Department of Agriculture

Department of Agriculture Spending in Billions of Constant 2014 Dollars

The Department of Agriculture provides an array of subsidies for farmers and imposes extensive regulations on agricultural markets. It operates the food stamp and school lunch programs, and it administers numerous subsidy programs for rural parts of the nation. The Forest Service is also within the Department of Agriculture.

The department will spend $149 billion in 2014, or $1,200 for every U.S. household. It operates about 240 subsidy programs and employs 93,000 workers in about 7,000 offices across the country.

Spending Cuts Summary
Downsize This!
  • Agricultural Subsidies. The department provides up to $30 billion annually to farmers of corn, cotton, rice, soybeans, wheat, and other crops. It also aids farmers with research, loan, and insurance programs.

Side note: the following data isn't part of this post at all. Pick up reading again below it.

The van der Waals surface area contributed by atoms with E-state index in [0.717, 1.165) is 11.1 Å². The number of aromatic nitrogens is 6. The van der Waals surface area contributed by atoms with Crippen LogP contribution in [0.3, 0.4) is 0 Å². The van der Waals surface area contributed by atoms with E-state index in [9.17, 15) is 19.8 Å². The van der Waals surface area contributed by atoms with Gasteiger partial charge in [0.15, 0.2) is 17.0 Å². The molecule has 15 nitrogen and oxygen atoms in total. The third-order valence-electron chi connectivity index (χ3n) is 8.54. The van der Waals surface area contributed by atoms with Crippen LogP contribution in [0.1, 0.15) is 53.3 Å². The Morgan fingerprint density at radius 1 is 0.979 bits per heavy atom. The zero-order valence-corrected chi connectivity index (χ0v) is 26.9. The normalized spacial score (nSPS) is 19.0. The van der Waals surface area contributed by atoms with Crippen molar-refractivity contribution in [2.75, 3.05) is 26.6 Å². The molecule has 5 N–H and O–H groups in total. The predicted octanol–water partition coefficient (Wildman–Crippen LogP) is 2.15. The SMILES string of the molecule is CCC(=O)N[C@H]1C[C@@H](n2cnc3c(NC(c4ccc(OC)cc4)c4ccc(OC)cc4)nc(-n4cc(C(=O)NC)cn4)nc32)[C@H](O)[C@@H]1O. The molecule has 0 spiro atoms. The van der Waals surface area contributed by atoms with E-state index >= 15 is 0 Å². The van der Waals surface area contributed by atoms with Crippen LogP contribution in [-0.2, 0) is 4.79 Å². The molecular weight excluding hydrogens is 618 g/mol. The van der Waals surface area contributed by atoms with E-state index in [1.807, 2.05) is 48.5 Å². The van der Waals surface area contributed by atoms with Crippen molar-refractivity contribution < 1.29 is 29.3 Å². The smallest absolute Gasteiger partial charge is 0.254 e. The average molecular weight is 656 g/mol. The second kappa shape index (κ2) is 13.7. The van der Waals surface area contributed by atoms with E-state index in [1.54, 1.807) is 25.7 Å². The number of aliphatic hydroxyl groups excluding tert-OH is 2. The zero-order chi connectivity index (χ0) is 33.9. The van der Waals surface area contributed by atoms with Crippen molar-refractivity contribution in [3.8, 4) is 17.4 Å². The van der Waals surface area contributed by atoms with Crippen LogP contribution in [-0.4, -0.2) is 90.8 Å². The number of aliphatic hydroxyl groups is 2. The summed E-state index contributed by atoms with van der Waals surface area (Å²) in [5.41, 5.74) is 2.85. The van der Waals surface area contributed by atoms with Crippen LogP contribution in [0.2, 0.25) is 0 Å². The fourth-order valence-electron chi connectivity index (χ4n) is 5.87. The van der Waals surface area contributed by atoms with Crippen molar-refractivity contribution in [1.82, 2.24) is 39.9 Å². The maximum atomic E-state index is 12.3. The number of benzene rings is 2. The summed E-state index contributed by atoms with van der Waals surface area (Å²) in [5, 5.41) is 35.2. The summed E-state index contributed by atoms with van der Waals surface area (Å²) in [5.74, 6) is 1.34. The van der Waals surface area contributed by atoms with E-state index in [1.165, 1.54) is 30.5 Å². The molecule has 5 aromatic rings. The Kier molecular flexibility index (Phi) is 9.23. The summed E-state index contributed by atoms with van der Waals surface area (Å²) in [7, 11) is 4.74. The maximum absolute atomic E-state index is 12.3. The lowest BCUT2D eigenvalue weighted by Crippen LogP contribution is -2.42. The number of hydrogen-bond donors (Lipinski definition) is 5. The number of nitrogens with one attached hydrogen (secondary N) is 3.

• Agricultural Regulations and Trade Barriers. The government regulates domestic markets for products such as sugar and milk, and it imposes trade restrictions on various farm products.
  • Rural Subsidies. The department runs numerous subsidy programs for businesses and individuals in rural areas.
  • Food Subsidies. Most of the department’s budget goes toward food subsidies, including the food stamp and school lunch programs.
  • Forest Service. The Forest Service oversees 193 million acres of forests and provides subsidies to businesses and state governments.

"Cato is on the right track with its proposals to downsize the USDA. Many of the department’s programs originated in the Great Depression and are completely out of date and no longer needed, if they ever were. Downsizing the USDA would help move American agriculture into the 21st century."

John R. Norton, Deputy Secretary of Agriculture, 1985-1986